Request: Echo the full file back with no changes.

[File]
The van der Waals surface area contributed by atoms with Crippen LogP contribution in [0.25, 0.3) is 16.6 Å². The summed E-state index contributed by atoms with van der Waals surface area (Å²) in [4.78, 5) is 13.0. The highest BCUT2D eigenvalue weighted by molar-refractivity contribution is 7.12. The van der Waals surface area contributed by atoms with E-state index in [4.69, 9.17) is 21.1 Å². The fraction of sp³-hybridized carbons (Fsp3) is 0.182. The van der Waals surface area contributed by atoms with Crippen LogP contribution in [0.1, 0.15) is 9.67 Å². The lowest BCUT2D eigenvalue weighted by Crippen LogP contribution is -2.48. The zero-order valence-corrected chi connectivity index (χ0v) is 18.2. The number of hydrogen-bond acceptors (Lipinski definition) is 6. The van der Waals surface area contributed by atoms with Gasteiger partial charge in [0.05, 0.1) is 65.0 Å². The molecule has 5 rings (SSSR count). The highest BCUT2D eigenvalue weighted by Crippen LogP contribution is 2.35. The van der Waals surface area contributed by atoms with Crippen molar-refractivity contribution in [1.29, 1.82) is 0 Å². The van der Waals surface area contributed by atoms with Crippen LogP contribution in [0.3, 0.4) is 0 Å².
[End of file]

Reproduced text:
The van der Waals surface area contributed by atoms with Crippen LogP contribution in [0.25, 0.3) is 16.6 Å². The summed E-state index contributed by atoms with van der Waals surface area (Å²) in [4.78, 5) is 13.0. The highest BCUT2D eigenvalue weighted by molar-refractivity contribution is 7.12. The van der Waals surface area contributed by atoms with E-state index in [4.69, 9.17) is 21.1 Å². The fraction of sp³-hybridized carbons (Fsp3) is 0.182. The van der Waals surface area contributed by atoms with Crippen LogP contribution in [0.1, 0.15) is 9.67 Å². The lowest BCUT2D eigenvalue weighted by Crippen LogP contribution is -2.48. The zero-order valence-corrected chi connectivity index (χ0v) is 18.2. The number of hydrogen-bond acceptors (Lipinski definition) is 6. The van der Waals surface area contributed by atoms with Gasteiger partial charge in [0.05, 0.1) is 65.0 Å². The molecule has 5 rings (SSSR count). The highest BCUT2D eigenvalue weighted by Crippen LogP contribution is 2.35. The van der Waals surface area contributed by atoms with Crippen molar-refractivity contribution in [1.29, 1.82) is 0 Å². The van der Waals surface area contributed by atoms with Crippen LogP contribution in [0.3, 0.4) is 0 Å².